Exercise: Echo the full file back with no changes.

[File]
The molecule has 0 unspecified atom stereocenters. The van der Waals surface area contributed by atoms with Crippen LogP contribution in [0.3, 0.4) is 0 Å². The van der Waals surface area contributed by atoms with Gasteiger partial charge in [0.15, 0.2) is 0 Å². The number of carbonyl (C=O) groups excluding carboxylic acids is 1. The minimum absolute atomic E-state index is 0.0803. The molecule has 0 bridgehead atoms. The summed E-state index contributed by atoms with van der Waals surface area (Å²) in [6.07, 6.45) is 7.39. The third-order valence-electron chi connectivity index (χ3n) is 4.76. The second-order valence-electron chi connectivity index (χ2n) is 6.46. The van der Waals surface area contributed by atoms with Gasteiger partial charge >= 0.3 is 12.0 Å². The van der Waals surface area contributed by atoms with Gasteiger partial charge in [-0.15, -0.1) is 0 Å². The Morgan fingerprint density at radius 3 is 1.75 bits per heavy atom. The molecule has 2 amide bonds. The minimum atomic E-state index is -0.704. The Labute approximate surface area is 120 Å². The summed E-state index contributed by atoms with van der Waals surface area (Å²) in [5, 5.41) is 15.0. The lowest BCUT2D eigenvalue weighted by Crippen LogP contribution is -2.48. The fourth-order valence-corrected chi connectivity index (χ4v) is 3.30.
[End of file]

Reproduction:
The molecule has 0 unspecified atom stereocenters. The van der Waals surface area contributed by atoms with Crippen LogP contribution in [0.3, 0.4) is 0 Å². The van der Waals surface area contributed by atoms with Gasteiger partial charge in [0.15, 0.2) is 0 Å². The number of carbonyl (C=O) groups excluding carboxylic acids is 1. The minimum absolute atomic E-state index is 0.0803. The molecule has 0 bridgehead atoms. The summed E-state index contributed by atoms with van der Waals surface area (Å²) in [6.07, 6.45) is 7.39. The third-order valence-electron chi connectivity index (χ3n) is 4.76. The second-order valence-electron chi connectivity index (χ2n) is 6.46. The van der Waals surface area contributed by atoms with Gasteiger partial charge >= 0.3 is 12.0 Å². The van der Waals surface area contributed by atoms with Gasteiger partial charge in [-0.15, -0.1) is 0 Å². The Morgan fingerprint density at radius 3 is 1.75 bits per heavy atom. The molecule has 2 amide bonds. The minimum atomic E-state index is -0.704. The Labute approximate surface area is 120 Å². The summed E-state index contributed by atoms with van der Waals surface area (Å²) in [5, 5.41) is 15.0. The lowest BCUT2D eigenvalue weighted by Crippen LogP contribution is -2.48. The fourth-order valence-corrected chi connectivity index (χ4v) is 3.30.